Kansas City native Gavin Eugene Long, who died on his 29th birthday on Sunday after ambushing and killing three Baton Rouge police officers, said in online postings that he didn't want to be affiliated with any group.
Long was, however, a member of a group involved in the sovereign citizen movement.
Since 2011, the FBI has considered sovereign citizens "a growing domestic threat to law enforcement." In a bulletin, the agency wrote that they consider "sovereign-citizen extremists as comprising a domestic terrorist movement."
Simply put, sovereign citizens believe themselves to be above the law of the land. Their reasons vary, but they don't believe they have to do things like pay taxes or respect law enforcement officials, because in their minds all governments are operating illegally.
The movement's most high-profile member to date has been Terry Nichols, the accomplice in the 1995 Oklahoma City bombing.
According to the Kansas City Star, Baton Rouge shooter Long "declared himself a sovereign in records filed with the Jackson County recorder of deeds last year."
Specifically, Long said he was a member of the Washitaw Nation of Mu'urs. J.J. MacNab, a fellow at George Washington University's Center for Cyber and Homeland Security, told the Star that the group believe themselves to be native of the North American continent and therefore about the laws of any country, state, or city.
The Baton Rouge shooter's attempt to affiliate himself with them shows "Long's attempt to separate his flesh and blood 'indigenous' self from his legal entity self," MacNab said.
A video, which Long said he was recording from Dallas after the police killings there, condemns any peaceful protest.
"It's only fighting back or money, that's all they care about -- revenue and blood," Long said in the video.
His last tweet, posted about seven hours before the shooting, proclaimed: "Just [because] you shed your physical body doesn't mean you're dead."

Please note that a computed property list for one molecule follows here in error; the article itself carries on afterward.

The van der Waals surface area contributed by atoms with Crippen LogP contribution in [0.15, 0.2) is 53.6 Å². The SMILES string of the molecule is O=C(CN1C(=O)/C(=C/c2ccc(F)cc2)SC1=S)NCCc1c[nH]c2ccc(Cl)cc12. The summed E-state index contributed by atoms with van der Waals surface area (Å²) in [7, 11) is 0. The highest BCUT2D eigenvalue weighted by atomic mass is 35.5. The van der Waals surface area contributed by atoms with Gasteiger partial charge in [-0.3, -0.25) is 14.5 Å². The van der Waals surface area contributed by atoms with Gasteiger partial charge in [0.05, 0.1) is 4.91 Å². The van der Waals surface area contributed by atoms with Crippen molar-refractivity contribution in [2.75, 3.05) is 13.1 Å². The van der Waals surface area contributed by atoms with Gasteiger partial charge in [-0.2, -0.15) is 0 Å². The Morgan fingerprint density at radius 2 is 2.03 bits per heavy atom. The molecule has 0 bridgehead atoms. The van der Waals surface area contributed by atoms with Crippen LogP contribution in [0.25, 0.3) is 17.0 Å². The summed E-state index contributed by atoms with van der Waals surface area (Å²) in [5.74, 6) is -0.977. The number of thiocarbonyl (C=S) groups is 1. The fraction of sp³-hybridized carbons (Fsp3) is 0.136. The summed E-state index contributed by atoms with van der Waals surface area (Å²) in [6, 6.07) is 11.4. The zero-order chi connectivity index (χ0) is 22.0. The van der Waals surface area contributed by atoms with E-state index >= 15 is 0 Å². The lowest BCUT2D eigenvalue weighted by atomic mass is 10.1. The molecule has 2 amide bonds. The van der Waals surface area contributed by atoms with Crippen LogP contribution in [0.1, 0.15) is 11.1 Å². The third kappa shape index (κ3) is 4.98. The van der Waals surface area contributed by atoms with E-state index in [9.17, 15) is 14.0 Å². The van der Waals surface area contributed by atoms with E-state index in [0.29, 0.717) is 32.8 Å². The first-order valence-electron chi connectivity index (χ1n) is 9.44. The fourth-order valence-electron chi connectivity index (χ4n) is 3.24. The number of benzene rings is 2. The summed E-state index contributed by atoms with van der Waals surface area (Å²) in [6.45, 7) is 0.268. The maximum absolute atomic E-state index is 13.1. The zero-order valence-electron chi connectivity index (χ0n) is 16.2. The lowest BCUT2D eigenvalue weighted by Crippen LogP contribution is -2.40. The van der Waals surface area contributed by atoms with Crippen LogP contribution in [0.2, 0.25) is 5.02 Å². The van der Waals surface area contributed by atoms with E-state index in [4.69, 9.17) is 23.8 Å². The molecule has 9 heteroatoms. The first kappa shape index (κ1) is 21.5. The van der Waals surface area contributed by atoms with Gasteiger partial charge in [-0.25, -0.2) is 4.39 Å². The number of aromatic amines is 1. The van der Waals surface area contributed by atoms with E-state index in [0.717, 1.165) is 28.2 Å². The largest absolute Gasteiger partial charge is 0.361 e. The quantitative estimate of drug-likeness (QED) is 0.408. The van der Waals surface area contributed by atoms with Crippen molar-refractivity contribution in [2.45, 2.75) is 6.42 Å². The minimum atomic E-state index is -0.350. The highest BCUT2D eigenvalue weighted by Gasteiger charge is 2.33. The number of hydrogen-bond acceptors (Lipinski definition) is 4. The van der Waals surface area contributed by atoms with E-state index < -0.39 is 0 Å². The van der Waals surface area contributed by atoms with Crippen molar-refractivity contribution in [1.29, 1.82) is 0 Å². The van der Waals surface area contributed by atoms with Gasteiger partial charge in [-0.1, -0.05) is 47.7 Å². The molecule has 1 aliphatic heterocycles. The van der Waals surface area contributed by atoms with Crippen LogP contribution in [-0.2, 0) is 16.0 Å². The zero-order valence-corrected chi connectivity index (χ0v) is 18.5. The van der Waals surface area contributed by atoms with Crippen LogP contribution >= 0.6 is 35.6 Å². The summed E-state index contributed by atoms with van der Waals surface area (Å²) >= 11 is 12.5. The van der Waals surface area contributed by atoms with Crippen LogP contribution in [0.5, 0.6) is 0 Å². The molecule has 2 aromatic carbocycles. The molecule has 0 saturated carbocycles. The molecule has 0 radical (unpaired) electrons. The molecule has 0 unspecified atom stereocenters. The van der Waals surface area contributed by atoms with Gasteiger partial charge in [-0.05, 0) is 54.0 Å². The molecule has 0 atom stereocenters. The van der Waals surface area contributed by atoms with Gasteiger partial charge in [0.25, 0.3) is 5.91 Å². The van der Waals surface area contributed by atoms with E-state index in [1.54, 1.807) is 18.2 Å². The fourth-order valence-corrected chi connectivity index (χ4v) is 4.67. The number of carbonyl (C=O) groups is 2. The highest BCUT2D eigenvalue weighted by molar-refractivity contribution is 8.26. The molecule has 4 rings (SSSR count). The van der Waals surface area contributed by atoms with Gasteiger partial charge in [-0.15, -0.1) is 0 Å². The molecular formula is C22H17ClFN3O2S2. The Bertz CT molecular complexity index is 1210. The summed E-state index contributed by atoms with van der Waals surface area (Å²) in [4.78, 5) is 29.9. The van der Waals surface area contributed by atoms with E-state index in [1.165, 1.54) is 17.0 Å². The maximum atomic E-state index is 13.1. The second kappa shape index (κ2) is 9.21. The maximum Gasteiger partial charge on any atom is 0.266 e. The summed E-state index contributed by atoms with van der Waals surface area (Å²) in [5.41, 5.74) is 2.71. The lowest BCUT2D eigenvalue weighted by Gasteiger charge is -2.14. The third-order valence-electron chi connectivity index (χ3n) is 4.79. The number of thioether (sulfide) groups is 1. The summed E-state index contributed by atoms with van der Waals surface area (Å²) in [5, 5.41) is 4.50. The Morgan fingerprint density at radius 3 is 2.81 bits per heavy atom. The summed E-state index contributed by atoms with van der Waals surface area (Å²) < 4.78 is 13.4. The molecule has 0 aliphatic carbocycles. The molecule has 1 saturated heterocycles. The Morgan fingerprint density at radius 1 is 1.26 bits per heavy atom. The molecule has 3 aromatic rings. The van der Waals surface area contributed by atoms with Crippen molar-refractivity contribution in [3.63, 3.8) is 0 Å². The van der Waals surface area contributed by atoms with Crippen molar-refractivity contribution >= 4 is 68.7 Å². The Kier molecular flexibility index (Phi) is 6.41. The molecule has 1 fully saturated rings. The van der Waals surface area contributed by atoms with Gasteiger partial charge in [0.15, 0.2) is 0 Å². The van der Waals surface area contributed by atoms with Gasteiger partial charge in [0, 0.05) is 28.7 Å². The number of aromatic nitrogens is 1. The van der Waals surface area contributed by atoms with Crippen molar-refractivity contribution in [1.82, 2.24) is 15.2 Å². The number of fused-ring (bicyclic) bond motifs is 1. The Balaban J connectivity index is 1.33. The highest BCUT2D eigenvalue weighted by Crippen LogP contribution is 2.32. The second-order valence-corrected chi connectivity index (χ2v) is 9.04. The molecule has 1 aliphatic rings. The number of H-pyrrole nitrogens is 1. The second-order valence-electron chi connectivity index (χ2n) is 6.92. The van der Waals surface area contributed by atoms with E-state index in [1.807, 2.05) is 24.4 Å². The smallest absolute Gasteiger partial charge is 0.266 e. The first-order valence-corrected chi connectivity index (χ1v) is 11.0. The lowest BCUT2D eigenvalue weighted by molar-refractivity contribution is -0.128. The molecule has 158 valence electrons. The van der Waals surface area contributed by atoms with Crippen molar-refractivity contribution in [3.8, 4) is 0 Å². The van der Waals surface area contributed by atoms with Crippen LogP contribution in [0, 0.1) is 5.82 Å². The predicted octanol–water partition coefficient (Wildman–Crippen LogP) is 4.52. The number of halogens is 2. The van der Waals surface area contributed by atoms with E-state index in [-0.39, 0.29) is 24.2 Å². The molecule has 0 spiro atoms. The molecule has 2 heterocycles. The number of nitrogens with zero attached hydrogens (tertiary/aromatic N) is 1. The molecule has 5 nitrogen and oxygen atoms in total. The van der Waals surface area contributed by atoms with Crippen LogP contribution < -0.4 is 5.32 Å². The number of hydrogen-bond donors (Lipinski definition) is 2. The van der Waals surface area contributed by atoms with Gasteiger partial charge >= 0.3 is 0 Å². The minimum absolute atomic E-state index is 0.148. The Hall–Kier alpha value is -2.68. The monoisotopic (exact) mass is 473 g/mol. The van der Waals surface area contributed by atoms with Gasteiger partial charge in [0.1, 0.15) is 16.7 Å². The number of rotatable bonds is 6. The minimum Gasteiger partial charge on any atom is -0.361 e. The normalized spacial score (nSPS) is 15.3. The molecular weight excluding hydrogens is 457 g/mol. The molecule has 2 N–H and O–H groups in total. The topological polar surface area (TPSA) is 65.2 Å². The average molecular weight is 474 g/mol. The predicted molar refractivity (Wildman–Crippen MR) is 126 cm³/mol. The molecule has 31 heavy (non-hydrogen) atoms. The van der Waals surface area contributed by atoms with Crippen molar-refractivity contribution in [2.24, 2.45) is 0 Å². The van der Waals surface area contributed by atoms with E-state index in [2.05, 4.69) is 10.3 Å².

Louisiana has dealt with deadly threats to police from those affiliated with the sovereign citizen movement previously. In 2012, some sovereign citizens were among the seven people arrested in a fatal shootout with Louisiana deputies near New Orleans.
In a 2012 profile of sovereign citizens on "60 Minutes," officials estimated there were as many as 300,000 sovereign citizens, and that the movement has been around for several decades.
That story focused on sovereign citizen Jerry Kane, a divorced, out-of-work truck driver from Ohio, who, together with his son Joseph Kane died after killing two cops in Arkansas in 2010.
Sgt. Brandon Paudert was one of the police officers killed, and his dad, former West Memphis, Arkansas, Police Chief Bob Paudert, became obsessed with understanding the movement afterwards.
Paudert told "60 Minutes": "They're willing to die for what they believe in. These international terrorists that bombed the twin towers, they were willing to die for their beliefs. The sovereign citizens, the Kanes, are the exact same thing."
Alfred Adask, who is considered a sovereign "guru," one of the movement's leading voices, told "60 Minutes" that to trust the government is "un-American."
"I think the government has gone far beyond its Constitutional limits," Adask said. "They think, 'Hey, we're the government. We can do anything.' And some people are saying, 'No, I don't think you can.'"
Adask is among the many sovereign citizens who have advocated violence on behalf of their cause. He said striking fear in his opponents, whomever they are, is necessary.
"You know, I find it troubling that the government would try to restrict our right to keep and bear arms. The threat of violence is required because they will not listen," Adask said. "The system will not listen to people like me unless there are other people that back me up who have guns."